NEW YORK — Foursquare’s CEO wants to dismiss worries that the startup isn’t growing, saying that all important metrics are rising about 10 percent to 30 percent from month to month.
Dennis Crowley, who also is a co-founder of the check-in and local search app, noted that Foursquare “doesn’t talk about growth numbers that much,” but the company pays attention to the number of active users, signups, check-ins, people using search and other metrics. All are rising, he said.
“There’s a little perception we’re not growing, which is false,” Crowley said Monday at the TechCrunch Disrupt conference here. “We’re performing well.”
Crowley declined to provide specific details about revenue or other metrics but said sales growth is “steady” every month. March was Foursquare’s biggest revenue-generating month so far, he said.
“There are a lot of folks who think we don’t know how to generate revenue, are not generating revenue, and don’t care about generating revenue,” Crowley said. “They’re wrong.”
He added that he doesn’t regret that Foursquare didn’t focus on revenue earlier, saying it’s the “kiss of death” to charge people too early for a product that’s half baked.
Crowley said that Foursquare is “routinely” signing six-figure deals with merchants. He noted that the company’s merchant program has been “very successful” with large national retailers and is now being pushed to smaller, local businesses.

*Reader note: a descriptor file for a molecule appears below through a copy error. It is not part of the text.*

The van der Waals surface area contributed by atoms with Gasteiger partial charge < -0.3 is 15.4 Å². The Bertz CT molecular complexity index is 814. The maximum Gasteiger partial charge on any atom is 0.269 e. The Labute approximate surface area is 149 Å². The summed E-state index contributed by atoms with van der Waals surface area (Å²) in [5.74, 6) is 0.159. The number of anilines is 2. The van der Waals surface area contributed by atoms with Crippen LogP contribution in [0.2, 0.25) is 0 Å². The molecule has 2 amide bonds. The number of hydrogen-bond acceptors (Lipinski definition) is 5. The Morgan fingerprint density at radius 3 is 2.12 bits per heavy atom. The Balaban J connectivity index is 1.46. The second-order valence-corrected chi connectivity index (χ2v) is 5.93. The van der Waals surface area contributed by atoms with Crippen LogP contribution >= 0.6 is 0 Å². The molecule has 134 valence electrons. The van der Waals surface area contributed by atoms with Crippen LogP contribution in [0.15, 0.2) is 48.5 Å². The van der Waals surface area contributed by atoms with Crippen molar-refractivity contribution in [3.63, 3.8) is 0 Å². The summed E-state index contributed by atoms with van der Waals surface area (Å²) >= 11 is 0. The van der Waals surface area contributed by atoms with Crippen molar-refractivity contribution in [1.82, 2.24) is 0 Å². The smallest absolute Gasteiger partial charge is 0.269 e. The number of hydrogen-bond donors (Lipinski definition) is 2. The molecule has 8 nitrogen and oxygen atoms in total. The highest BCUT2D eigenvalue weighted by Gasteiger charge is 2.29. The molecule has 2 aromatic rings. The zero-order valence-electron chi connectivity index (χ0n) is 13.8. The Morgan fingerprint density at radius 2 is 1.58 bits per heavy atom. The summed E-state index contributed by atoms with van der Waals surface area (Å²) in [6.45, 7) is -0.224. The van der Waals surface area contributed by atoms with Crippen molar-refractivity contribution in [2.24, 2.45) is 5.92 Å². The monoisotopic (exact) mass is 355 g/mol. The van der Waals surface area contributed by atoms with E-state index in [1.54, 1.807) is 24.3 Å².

Foursquare has been one of New York’s hottest startups, but the company has faced growing pains of late. For years now, Foursquare has been growing fast, but it has reportedly faced trouble monetizing its operation, posing a challenge for investors to put a true dollar mark on its overall value. Earlier this month, the company raised $41 million in cash and debt to help fund its operations.
“We’re not the shiny new thing anymore,” Crowley said Monday. “People are understanding what we’re trying to do, become the location layer. We’re in that interesting hazing period where people are skeptical on whether we can be successful or not. Facebook went through it. Now we’re going through it.”
The amount of location data that Foursquare possesses is one of its biggest assets, Crowley said. Foursquare hopes to become the “location data layer” for the Internet, much like Facebook serves as a social-media layer, he said. Crowley said some companies, such as Vine and Uber, are using Foursquare’s API, but many more should use the API going forward.
Crowley also said the “haters” are criticizing the Foursquare of 2009, not the Foursquare of today. The company has been downplaying Foursquare’s gamification features. Though defining characteristics in the early years, badges, points, and leaderboards are no longer what Crowley wants his app to be known for.
“We’ve got to win back consumers,” he said. “We need to show that Foursquare is something that can fit into their daily life. We’re not just points and badges.”
Crowley noted that Foursquare wants to become the place where users go to find a great brunch place in their neighborhood or other localized information. And he wants Foursquare to eventually predict and send recommendations unprompted. So instead of getting your phone out and actively searching for something, Foursquare can push alerts and make your phone buzz. Or Foursquare could integrate with wearable technology or in-car navigation screens to share information before you even ask for it.
“There’s all this value you can tease out of Foursquare, but to do it, you need to take it out of your pocket and ask Foursquare a question,” Crowley said. “We’re at a point now where we can anticipate things people are interested in before they ask.”